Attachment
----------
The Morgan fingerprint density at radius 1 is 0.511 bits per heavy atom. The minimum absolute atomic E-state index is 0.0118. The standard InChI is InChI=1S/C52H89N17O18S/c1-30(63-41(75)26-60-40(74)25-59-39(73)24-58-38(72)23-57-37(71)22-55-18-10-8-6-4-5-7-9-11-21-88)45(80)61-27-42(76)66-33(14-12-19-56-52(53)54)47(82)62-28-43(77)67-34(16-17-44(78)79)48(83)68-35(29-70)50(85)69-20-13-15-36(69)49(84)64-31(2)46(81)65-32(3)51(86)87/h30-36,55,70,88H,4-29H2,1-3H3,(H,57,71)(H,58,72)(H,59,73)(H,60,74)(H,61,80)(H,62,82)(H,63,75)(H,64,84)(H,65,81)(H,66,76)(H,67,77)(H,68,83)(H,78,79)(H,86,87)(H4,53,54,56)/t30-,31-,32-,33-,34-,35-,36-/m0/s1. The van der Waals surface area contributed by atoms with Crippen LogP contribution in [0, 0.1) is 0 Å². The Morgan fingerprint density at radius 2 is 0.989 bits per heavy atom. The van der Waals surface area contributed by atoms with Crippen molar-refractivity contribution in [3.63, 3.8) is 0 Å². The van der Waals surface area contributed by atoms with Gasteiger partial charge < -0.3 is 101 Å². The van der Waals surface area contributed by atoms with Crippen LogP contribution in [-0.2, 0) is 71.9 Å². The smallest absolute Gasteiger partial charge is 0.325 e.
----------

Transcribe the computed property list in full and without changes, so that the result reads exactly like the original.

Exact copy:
The Morgan fingerprint density at radius 1 is 0.511 bits per heavy atom. The minimum absolute atomic E-state index is 0.0118. The standard InChI is InChI=1S/C52H89N17O18S/c1-30(63-41(75)26-60-40(74)25-59-39(73)24-58-38(72)23-57-37(71)22-55-18-10-8-6-4-5-7-9-11-21-88)45(80)61-27-42(76)66-33(14-12-19-56-52(53)54)47(82)62-28-43(77)67-34(16-17-44(78)79)48(83)68-35(29-70)50(85)69-20-13-15-36(69)49(84)64-31(2)46(81)65-32(3)51(86)87/h30-36,55,70,88H,4-29H2,1-3H3,(H,57,71)(H,58,72)(H,59,73)(H,60,74)(H,61,80)(H,62,82)(H,63,75)(H,64,84)(H,65,81)(H,66,76)(H,67,77)(H,68,83)(H,78,79)(H,86,87)(H4,53,54,56)/t30-,31-,32-,33-,34-,35-,36-/m0/s1. The van der Waals surface area contributed by atoms with Crippen LogP contribution in [0, 0.1) is 0 Å². The Morgan fingerprint density at radius 2 is 0.989 bits per heavy atom. The van der Waals surface area contributed by atoms with Crippen molar-refractivity contribution in [3.63, 3.8) is 0 Å². The van der Waals surface area contributed by atoms with Gasteiger partial charge < -0.3 is 101 Å². The van der Waals surface area contributed by atoms with Crippen LogP contribution in [-0.2, 0) is 71.9 Å². The smallest absolute Gasteiger partial charge is 0.325 e.